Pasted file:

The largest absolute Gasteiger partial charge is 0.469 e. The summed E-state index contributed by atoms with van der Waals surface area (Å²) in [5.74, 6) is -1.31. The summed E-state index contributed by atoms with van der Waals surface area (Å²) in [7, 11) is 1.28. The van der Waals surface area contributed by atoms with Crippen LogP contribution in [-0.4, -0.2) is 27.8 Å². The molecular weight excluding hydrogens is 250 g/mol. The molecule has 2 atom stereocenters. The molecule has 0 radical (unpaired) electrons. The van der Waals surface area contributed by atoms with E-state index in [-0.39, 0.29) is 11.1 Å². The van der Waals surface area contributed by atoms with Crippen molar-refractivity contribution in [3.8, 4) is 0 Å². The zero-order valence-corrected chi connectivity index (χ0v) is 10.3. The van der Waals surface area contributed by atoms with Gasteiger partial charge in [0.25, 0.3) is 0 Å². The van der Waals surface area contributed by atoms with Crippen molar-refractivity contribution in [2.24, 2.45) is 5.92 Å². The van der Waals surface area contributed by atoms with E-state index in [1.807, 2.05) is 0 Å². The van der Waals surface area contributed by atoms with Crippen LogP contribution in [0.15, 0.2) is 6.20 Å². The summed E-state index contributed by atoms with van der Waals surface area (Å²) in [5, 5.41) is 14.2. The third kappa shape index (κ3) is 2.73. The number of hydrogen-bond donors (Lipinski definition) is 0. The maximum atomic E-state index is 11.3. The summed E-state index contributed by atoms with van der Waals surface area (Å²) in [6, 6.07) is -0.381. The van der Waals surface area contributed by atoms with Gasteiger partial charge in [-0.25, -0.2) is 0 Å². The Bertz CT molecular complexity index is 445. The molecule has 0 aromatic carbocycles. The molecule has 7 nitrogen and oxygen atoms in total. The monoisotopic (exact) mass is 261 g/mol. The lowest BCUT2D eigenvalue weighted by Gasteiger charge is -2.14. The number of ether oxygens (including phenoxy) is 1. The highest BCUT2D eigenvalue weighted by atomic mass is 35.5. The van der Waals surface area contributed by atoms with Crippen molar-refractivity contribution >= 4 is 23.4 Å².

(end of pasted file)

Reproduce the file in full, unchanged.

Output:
The largest absolute Gasteiger partial charge is 0.469 e. The summed E-state index contributed by atoms with van der Waals surface area (Å²) in [5.74, 6) is -1.31. The summed E-state index contributed by atoms with van der Waals surface area (Å²) in [7, 11) is 1.28. The van der Waals surface area contributed by atoms with Crippen LogP contribution in [-0.4, -0.2) is 27.8 Å². The molecular weight excluding hydrogens is 250 g/mol. The molecule has 2 atom stereocenters. The molecule has 0 radical (unpaired) electrons. The van der Waals surface area contributed by atoms with E-state index in [-0.39, 0.29) is 11.1 Å². The van der Waals surface area contributed by atoms with Crippen molar-refractivity contribution in [3.8, 4) is 0 Å². The zero-order valence-corrected chi connectivity index (χ0v) is 10.3. The van der Waals surface area contributed by atoms with Gasteiger partial charge in [0.25, 0.3) is 0 Å². The van der Waals surface area contributed by atoms with Crippen molar-refractivity contribution in [2.24, 2.45) is 5.92 Å². The van der Waals surface area contributed by atoms with E-state index in [1.807, 2.05) is 0 Å². The van der Waals surface area contributed by atoms with Crippen LogP contribution in [0.15, 0.2) is 6.20 Å². The summed E-state index contributed by atoms with van der Waals surface area (Å²) in [5, 5.41) is 14.2. The third kappa shape index (κ3) is 2.73. The number of hydrogen-bond donors (Lipinski definition) is 0. The maximum atomic E-state index is 11.3. The summed E-state index contributed by atoms with van der Waals surface area (Å²) in [6, 6.07) is -0.381. The van der Waals surface area contributed by atoms with Gasteiger partial charge in [-0.25, -0.2) is 0 Å². The Bertz CT molecular complexity index is 445. The molecule has 0 aromatic carbocycles. The molecule has 7 nitrogen and oxygen atoms in total. The monoisotopic (exact) mass is 261 g/mol. The lowest BCUT2D eigenvalue weighted by Gasteiger charge is -2.14. The number of ether oxygens (including phenoxy) is 1. The highest BCUT2D eigenvalue weighted by atomic mass is 35.5. The van der Waals surface area contributed by atoms with Crippen molar-refractivity contribution >= 4 is 23.4 Å².